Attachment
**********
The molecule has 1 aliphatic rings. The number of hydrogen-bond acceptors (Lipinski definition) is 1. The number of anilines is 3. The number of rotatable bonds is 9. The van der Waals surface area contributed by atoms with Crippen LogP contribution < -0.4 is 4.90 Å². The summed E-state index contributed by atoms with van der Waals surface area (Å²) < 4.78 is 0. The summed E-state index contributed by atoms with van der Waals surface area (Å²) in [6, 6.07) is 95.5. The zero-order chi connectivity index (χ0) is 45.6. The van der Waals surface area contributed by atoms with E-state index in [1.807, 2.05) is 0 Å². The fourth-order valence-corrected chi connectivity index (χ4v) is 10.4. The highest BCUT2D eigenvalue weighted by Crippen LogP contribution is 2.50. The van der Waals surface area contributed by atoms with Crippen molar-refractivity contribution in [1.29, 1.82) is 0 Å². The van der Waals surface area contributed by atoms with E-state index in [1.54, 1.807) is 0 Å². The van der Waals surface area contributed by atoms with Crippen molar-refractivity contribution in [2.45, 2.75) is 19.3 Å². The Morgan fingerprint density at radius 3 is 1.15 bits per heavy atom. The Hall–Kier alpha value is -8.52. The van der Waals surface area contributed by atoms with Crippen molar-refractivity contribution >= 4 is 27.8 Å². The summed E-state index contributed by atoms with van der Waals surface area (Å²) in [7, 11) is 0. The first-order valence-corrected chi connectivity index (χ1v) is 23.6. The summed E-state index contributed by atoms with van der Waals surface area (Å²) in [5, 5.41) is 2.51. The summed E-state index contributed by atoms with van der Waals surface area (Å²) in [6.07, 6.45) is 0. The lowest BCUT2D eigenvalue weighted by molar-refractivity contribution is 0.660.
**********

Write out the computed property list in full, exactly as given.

The molecule has 1 aliphatic rings. The number of hydrogen-bond acceptors (Lipinski definition) is 1. The number of anilines is 3. The number of rotatable bonds is 9. The van der Waals surface area contributed by atoms with Crippen LogP contribution < -0.4 is 4.90 Å². The summed E-state index contributed by atoms with van der Waals surface area (Å²) < 4.78 is 0. The summed E-state index contributed by atoms with van der Waals surface area (Å²) in [6, 6.07) is 95.5. The zero-order chi connectivity index (χ0) is 45.6. The van der Waals surface area contributed by atoms with E-state index in [1.807, 2.05) is 0 Å². The fourth-order valence-corrected chi connectivity index (χ4v) is 10.4. The highest BCUT2D eigenvalue weighted by Crippen LogP contribution is 2.50. The van der Waals surface area contributed by atoms with Crippen molar-refractivity contribution in [1.29, 1.82) is 0 Å². The van der Waals surface area contributed by atoms with E-state index in [1.54, 1.807) is 0 Å². The van der Waals surface area contributed by atoms with Crippen molar-refractivity contribution in [2.45, 2.75) is 19.3 Å². The Morgan fingerprint density at radius 3 is 1.15 bits per heavy atom. The Hall–Kier alpha value is -8.52. The van der Waals surface area contributed by atoms with Crippen molar-refractivity contribution >= 4 is 27.8 Å². The summed E-state index contributed by atoms with van der Waals surface area (Å²) in [7, 11) is 0. The first-order valence-corrected chi connectivity index (χ1v) is 23.6. The summed E-state index contributed by atoms with van der Waals surface area (Å²) in [5, 5.41) is 2.51. The summed E-state index contributed by atoms with van der Waals surface area (Å²) in [6.07, 6.45) is 0. The lowest BCUT2D eigenvalue weighted by molar-refractivity contribution is 0.660.